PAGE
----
USB Device Sharing between PCs.
Original Publication Date: 2000-Dec-23
Included in the Prior Art Database: 2003-Jun-18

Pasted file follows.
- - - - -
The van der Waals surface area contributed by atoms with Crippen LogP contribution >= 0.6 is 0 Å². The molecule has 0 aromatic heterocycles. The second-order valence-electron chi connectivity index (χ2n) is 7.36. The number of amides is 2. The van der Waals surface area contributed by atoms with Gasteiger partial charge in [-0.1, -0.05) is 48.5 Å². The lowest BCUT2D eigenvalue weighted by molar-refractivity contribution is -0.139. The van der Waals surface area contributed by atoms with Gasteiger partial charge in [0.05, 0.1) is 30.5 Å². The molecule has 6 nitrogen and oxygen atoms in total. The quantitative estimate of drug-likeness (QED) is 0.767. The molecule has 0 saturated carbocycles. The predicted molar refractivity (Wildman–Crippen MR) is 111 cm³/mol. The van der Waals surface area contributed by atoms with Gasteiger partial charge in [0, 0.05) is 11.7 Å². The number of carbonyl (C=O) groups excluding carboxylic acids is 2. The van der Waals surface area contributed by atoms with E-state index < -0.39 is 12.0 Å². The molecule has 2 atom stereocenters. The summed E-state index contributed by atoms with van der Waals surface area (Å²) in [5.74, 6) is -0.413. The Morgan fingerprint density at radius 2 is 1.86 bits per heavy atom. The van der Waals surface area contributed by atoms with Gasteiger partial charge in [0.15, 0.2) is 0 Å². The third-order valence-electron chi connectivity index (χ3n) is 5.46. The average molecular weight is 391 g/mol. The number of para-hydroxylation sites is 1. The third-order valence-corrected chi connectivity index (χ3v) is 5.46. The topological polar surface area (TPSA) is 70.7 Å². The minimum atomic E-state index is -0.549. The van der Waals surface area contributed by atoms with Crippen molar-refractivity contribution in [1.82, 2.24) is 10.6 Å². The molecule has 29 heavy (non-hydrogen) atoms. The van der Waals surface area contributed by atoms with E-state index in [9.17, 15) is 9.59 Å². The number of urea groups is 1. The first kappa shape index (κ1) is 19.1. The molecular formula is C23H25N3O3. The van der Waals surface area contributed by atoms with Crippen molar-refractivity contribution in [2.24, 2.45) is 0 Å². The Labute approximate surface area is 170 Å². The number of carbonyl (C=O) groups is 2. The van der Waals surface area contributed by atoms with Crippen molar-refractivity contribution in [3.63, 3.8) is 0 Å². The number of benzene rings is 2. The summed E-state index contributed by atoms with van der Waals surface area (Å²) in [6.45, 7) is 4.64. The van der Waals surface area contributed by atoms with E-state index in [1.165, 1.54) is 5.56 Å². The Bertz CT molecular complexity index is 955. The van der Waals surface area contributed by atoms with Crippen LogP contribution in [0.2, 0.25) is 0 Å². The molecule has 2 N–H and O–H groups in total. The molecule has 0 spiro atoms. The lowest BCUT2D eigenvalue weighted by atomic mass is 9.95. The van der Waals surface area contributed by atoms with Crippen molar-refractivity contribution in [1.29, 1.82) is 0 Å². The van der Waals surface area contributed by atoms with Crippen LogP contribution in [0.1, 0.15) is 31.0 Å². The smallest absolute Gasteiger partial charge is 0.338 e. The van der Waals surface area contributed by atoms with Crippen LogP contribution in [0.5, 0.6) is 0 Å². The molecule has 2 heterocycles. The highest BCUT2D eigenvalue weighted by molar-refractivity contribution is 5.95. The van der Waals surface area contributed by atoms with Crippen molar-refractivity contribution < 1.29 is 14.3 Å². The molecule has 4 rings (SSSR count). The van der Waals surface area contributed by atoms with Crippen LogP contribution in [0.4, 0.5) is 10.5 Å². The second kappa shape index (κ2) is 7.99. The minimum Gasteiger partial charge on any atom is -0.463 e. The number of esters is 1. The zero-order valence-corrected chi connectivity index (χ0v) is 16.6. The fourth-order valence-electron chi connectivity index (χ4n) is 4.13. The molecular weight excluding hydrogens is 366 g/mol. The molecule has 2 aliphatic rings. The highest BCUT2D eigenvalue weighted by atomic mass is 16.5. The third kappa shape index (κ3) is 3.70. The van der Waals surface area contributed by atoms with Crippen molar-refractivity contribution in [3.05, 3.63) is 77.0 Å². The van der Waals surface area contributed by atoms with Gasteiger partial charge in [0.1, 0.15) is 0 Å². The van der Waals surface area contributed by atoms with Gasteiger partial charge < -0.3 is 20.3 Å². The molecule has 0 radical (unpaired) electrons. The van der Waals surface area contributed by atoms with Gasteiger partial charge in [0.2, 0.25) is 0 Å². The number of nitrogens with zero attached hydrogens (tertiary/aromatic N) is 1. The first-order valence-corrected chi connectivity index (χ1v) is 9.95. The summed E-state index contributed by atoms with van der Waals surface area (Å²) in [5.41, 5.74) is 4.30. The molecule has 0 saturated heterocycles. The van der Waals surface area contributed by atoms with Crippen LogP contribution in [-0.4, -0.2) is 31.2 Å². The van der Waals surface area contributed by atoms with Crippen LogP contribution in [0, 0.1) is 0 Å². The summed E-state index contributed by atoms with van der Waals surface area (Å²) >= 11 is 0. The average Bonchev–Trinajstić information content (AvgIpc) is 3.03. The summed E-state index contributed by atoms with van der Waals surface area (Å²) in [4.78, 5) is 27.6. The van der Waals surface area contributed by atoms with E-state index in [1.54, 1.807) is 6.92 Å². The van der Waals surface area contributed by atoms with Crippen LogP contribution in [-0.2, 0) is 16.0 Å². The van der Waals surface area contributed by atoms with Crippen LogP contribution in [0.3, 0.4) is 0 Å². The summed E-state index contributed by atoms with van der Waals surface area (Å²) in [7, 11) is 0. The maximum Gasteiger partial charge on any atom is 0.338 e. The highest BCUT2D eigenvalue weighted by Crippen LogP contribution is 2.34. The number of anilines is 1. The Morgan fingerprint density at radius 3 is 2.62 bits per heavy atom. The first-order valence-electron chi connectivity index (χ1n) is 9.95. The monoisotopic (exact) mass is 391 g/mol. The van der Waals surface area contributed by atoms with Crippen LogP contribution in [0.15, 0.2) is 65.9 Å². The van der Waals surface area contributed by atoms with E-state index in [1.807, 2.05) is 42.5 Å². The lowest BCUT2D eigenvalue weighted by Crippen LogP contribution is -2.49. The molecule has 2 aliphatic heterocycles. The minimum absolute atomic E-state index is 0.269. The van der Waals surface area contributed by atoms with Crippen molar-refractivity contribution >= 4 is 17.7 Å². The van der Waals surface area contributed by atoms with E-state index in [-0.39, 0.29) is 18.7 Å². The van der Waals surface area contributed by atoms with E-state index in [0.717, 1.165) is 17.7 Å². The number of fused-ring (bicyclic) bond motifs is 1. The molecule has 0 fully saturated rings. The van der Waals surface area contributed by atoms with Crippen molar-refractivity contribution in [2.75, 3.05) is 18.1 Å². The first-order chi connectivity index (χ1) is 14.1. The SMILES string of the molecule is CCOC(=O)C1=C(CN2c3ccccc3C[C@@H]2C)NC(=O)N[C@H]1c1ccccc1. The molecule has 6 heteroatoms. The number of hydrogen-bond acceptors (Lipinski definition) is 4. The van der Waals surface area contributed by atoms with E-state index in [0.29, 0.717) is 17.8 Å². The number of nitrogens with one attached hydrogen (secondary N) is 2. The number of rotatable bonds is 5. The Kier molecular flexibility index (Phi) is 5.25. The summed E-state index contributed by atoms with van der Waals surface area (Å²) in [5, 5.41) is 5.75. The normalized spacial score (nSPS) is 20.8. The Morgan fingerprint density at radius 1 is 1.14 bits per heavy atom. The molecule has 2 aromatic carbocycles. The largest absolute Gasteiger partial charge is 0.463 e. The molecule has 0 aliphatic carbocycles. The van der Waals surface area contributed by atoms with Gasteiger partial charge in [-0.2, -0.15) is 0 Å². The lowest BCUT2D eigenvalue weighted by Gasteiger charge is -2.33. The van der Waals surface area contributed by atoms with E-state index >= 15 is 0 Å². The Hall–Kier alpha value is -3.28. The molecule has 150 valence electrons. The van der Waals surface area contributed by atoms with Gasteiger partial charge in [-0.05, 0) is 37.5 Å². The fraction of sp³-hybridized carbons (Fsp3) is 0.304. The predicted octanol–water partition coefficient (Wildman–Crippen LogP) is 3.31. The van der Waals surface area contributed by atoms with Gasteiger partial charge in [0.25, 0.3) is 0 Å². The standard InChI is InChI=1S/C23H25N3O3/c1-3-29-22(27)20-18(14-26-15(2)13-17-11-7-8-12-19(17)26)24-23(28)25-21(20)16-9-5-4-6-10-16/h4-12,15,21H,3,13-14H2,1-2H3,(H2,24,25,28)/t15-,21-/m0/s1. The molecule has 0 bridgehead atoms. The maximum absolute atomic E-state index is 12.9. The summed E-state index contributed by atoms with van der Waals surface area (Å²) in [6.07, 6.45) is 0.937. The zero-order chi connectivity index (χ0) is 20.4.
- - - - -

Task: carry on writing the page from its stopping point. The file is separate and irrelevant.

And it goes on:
Simple USB device sharing technologies offer a mechanical switch that unplugs the device from one machine and plugs it into another machine. This mechanism requires the user to select the device as well as causes the OS to reenumerate the device that it thinks has just been connected. This new invention has two possible solutions: one allowing one USB device to be connected and one allowing for multiple USB devices to be connected. The first solution (as shown below) consists of multiple UBS peripheral chips that communicate with the a single host PC and feed their data stream into a microcontroller. The microcontroller has to accomodate a couple of problems assiciated with connecting one USB devices to multiple hosts. The first prolem is that each host could select a different USB address for the same device. The device can only run at one address, so the microcontroller will set the USB address of the device independently of the address set by the hosts. The second problem associated with connecting multiple hosts to one device is that one host may select a different device configuration than another host. The device can only opperate one configuration at a time. The microcontroller will need to keep track of the configurations set by the hosts and change the configuration of the device depending upon the which host is currently sending or receiving data from the device. A third issue and important part of this new invention is the ability for multiple hosts to communicate with one device simultaneously. This feature is impossible with other solutions, but through the use of standard USB protocols and our microcontroller this design is able to handle this with minimal impact upon the host. While only one host is sending or receiving data from the device, the other hosts commands are buffered and queued. The microcontroller determines when a good stopping point for one hosts transaction occurs and will switch to the other host that is communicating. From the host perspective, a command sent to a device may take a few more milliseconds to execute then when only one host is connected, but the delay is well within the parameters of the device and within the USB specification.